Bald Mountain is one of several steep-sided, and relatively flat-topped mountains in what is sometimes referred to as the "Neota Flattops". Most of the flat-topped peaks do not have names, but Bald Mountain is one of the two flat-topped peaks that is named (the other is, not surprisingly, Flat Top Mountain.) Bald Mountain is also one of five named mountains in the 40,000 acre Neota Wilderness Area.
The summit of Bald Mountain provides great views in all directions. You can see the Medicine Bow Range to the west-southwest, west, and northwest; the mostly forested Laramie Range can be seen to the north and northeast; the high peaks of the Mummy Range can be seen to the east and southeast; while the northern peaks of the Never Summer Range, and the nearer Neota Flattops can be seen to the southwest.
Getting ThereThere are many ways to get to the summit of Bald Mountain. Unless you want to rock climb, the only way to get to the summit is by approaching it from the north or south, as the west and east side of the mountain are cliffs that require at least difficult bouldering. For those who are considering rock climbing, be aware that the rocks are very crumbly on the sides. Anyway, for those who plan to hike and scramble to the top, there are three main routes. Each route description starts at Highway 14 between Chambers Lake and Cameron Pass.
Route 1: Long Draw Road (~2.5 miles one way from the Blue Lake TH on Hwy 14)
If it is during the part of the year when Long Draw Road is open, find a place within the first half mile of the road up from Highway 14, where you can pull off and park along the road. If it is during most of the year when the road is closed, you'll have to park at the Blue Lake Trailhead on Highway 14 and hike up Long Draw Road. The shortest way is to hike 0.6 mile up Long Draw Road to a Y-intersection, where there is a sign that indicates that no off-road vehicles are allowed to go on the "trail" to the right. There is also an old faded yield sign facing up the trail at the intersection. This "trail" is sometimes called the "Long Draw Ski Trail" and appears on the 1:24K USGS Topo Maps as a Jeep Road. Take this trail up 0.2 miles to another intersection with a trail heading off to the right (this trail is not shown on the 1:24K USGS Topos, but is depicted on the 1:100K USGS Topos as a lasso shaped road.) This trail is sometimes referred to as the Meadows Ski Trail. Follow it up for about a half mile or so, to where it starts to turn toward the west, then cut off trail and head toward the southeast (130°) to the base of the tree line on the north side of the mountain (approx. 40.562N 105.837W). From tree line, you can see a steep rocky slope leading up to the summit. Pick the way that looks best to get to the top (while avoiding avalanche danger when there is any.) A 500 foot scramble takes you up to the flat top of the mountain, and a small mound on the east side is the actual summit.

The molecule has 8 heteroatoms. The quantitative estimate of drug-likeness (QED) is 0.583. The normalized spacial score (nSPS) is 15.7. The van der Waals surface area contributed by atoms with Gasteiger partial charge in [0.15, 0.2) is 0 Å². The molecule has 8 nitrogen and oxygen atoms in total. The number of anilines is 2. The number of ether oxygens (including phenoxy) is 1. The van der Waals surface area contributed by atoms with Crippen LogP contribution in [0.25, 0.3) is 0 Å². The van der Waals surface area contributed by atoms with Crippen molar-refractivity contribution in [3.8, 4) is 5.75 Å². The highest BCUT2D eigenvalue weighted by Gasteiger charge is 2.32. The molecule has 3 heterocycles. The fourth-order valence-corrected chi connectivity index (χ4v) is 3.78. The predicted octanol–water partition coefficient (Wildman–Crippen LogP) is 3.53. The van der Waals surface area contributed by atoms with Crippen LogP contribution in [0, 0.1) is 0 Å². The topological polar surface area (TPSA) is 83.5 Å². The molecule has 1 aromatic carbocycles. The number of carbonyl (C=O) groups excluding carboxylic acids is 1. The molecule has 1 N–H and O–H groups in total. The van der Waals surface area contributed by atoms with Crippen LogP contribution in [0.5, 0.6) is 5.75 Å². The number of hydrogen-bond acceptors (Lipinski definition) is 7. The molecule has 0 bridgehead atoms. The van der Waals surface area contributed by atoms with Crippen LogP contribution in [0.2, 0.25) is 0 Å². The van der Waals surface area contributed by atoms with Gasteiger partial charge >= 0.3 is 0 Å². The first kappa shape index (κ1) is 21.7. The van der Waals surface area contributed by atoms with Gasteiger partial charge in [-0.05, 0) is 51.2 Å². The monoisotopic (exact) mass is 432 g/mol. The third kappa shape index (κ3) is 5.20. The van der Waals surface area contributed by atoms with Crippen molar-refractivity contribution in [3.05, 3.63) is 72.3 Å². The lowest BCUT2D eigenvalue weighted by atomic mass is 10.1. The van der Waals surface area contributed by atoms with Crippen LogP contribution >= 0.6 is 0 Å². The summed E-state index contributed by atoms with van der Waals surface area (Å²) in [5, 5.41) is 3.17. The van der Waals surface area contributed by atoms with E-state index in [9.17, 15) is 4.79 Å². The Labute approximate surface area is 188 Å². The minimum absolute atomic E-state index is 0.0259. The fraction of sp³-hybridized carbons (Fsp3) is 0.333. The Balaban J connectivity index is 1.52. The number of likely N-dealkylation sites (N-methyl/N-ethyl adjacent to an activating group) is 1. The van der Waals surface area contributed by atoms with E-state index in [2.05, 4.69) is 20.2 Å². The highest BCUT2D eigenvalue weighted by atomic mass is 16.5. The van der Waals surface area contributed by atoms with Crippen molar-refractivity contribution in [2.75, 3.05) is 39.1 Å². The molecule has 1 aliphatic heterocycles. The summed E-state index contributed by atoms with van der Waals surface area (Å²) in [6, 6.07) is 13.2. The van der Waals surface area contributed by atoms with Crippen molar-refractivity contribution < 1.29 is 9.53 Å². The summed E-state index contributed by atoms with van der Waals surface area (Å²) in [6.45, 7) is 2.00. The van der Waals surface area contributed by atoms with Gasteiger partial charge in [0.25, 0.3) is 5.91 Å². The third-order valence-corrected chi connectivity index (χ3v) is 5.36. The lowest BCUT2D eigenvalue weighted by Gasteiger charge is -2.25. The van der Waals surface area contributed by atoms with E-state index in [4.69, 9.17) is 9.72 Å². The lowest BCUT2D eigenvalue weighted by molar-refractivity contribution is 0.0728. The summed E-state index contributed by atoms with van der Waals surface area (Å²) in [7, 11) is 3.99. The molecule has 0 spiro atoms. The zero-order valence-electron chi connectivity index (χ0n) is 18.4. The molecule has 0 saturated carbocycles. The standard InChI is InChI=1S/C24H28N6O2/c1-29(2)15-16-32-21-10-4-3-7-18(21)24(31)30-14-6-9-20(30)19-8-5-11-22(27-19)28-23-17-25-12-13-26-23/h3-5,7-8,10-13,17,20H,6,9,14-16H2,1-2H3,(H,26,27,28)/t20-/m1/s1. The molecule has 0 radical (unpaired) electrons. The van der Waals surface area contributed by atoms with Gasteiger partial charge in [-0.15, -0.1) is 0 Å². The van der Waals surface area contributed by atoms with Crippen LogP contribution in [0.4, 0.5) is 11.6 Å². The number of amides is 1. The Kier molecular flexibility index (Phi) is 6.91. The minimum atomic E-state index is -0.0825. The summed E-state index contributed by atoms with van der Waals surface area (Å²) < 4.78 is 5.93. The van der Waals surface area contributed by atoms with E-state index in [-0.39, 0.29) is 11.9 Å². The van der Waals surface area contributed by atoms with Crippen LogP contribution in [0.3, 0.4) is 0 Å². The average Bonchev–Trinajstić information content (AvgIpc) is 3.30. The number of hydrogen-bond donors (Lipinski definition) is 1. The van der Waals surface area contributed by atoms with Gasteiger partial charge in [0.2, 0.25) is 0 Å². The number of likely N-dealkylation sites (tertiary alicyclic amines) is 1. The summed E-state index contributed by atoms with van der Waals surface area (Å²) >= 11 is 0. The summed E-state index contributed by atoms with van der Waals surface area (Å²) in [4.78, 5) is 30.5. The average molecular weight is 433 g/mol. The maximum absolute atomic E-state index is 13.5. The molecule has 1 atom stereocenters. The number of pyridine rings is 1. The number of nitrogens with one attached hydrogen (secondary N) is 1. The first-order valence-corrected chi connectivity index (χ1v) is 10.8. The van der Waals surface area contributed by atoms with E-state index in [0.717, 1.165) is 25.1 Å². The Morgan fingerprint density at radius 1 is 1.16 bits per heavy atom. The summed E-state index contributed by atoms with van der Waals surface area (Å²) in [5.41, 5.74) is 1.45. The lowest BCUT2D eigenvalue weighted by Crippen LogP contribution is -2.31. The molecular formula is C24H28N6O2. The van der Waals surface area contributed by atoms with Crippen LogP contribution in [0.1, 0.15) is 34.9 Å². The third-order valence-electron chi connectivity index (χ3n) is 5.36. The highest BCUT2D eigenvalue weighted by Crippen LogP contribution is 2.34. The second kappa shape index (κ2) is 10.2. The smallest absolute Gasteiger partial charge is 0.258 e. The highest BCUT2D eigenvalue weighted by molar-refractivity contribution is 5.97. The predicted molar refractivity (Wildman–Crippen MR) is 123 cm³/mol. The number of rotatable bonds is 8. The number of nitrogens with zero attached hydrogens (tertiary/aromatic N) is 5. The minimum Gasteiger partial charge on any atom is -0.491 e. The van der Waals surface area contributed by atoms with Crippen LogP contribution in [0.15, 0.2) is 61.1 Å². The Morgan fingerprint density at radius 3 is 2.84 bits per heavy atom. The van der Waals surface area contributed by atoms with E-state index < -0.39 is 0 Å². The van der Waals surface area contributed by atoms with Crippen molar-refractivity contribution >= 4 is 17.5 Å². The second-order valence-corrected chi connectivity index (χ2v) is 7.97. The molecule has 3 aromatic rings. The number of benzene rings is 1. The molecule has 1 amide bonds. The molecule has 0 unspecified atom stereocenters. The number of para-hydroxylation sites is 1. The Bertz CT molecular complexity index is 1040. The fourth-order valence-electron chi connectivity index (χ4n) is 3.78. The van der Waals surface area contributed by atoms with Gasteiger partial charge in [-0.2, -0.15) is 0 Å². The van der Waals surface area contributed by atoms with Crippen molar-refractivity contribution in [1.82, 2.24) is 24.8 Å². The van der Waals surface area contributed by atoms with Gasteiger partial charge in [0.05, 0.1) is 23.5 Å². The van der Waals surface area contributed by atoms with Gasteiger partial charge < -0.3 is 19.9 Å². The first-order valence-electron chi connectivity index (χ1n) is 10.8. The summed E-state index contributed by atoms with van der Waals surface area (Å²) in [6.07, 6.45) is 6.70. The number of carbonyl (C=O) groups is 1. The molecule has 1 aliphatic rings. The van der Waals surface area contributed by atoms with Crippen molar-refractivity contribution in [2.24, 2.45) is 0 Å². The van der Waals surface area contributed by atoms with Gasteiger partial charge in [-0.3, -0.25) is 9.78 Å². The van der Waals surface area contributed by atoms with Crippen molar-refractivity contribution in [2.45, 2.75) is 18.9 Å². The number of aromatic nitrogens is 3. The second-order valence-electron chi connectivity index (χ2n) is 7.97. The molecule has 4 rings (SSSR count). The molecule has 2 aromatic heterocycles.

When there is the risk of avalanche danger, you can also detour around the west side of the mountain until you come upon a short break in the cliffs along this side of the mountain, where the slope is surprisingly gradual. For more on this route, you can read a trip report on this route variation.
Route 2: Trap Park (~2.5 miles one way from Trap Lake TH)
During times of the year when Long Draw Road is open (I assume if it is closed, you will likely take Route 1), drive up Long Draw Road from Highway 14 to the Trap Park Trail parking lot (about 2.9 miles up Long Draw Road). From here, hike up the Trap Park Trail about 1.2 miles to where it crosses Trap Creek (approx. 40.548N 105.826W), then head off trail toward 300° to a saddle located at approx. 40.551N 105.832W. From here, take whichever route you want toward Bald Mountain, which is at a 340° heading. A small mound on the east side is the actual summit.
Route 3: Zimmerman Lake (~4.0 miles one way from Zimmerman Lake TH on Hwy 14)
From the Zimmerman Lake TH on the east side of Highway 14, hike the 1 mile up to the lake and go around the north side of the lake, before cutting off trail and heading east about 0.3 miles to the base of the unnamed mountain to the east. From here, follow the base of the mountain around to its north side (approx. 40.551N 105.838W), following pretty much the same elevation as you work your way around the mountain. From here, head toward the northeast and then north to the summit. A small mound on the east side is the actual summit.
Red TapeBald Mountain is located on the border of the Neota Wilderness Area, so Wilderness Rules apply, in addition to any US Forest Service Rules.
The mountain is in a National Forest, and part of it is in the Neota Wilderness area, so be sure to follow all appropriate camping regulations.